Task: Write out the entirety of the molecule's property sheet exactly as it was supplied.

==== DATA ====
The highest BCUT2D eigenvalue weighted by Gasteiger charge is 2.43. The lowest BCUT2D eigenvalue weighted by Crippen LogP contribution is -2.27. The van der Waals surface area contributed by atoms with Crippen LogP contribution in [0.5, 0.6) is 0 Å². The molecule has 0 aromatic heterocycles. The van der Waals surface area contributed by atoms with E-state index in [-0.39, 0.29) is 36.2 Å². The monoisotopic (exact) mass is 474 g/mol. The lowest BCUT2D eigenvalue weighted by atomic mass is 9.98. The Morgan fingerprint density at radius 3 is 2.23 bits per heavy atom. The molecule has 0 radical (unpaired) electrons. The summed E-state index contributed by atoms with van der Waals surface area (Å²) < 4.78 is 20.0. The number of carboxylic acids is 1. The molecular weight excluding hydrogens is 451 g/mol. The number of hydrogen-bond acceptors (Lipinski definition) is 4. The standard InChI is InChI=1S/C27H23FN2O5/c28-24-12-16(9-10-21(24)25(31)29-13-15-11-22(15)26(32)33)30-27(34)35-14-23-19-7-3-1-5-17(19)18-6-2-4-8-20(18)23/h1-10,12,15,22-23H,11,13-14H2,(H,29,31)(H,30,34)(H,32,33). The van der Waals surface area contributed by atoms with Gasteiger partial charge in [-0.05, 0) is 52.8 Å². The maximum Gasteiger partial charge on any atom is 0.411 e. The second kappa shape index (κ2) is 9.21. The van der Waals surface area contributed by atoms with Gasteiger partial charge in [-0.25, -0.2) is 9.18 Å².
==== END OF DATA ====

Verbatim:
The highest BCUT2D eigenvalue weighted by Gasteiger charge is 2.43. The lowest BCUT2D eigenvalue weighted by Crippen LogP contribution is -2.27. The van der Waals surface area contributed by atoms with Crippen LogP contribution in [0.5, 0.6) is 0 Å². The molecule has 0 aromatic heterocycles. The van der Waals surface area contributed by atoms with E-state index in [-0.39, 0.29) is 36.2 Å². The monoisotopic (exact) mass is 474 g/mol. The lowest BCUT2D eigenvalue weighted by atomic mass is 9.98. The Morgan fingerprint density at radius 3 is 2.23 bits per heavy atom. The molecule has 0 radical (unpaired) electrons. The summed E-state index contributed by atoms with van der Waals surface area (Å²) < 4.78 is 20.0. The number of carboxylic acids is 1. The molecular weight excluding hydrogens is 451 g/mol. The number of hydrogen-bond acceptors (Lipinski definition) is 4. The standard InChI is InChI=1S/C27H23FN2O5/c28-24-12-16(9-10-21(24)25(31)29-13-15-11-22(15)26(32)33)30-27(34)35-14-23-19-7-3-1-5-17(19)18-6-2-4-8-20(18)23/h1-10,12,15,22-23H,11,13-14H2,(H,29,31)(H,30,34)(H,32,33). The van der Waals surface area contributed by atoms with Gasteiger partial charge in [-0.05, 0) is 52.8 Å². The maximum Gasteiger partial charge on any atom is 0.411 e. The second kappa shape index (κ2) is 9.21. The van der Waals surface area contributed by atoms with Gasteiger partial charge in [-0.25, -0.2) is 9.18 Å².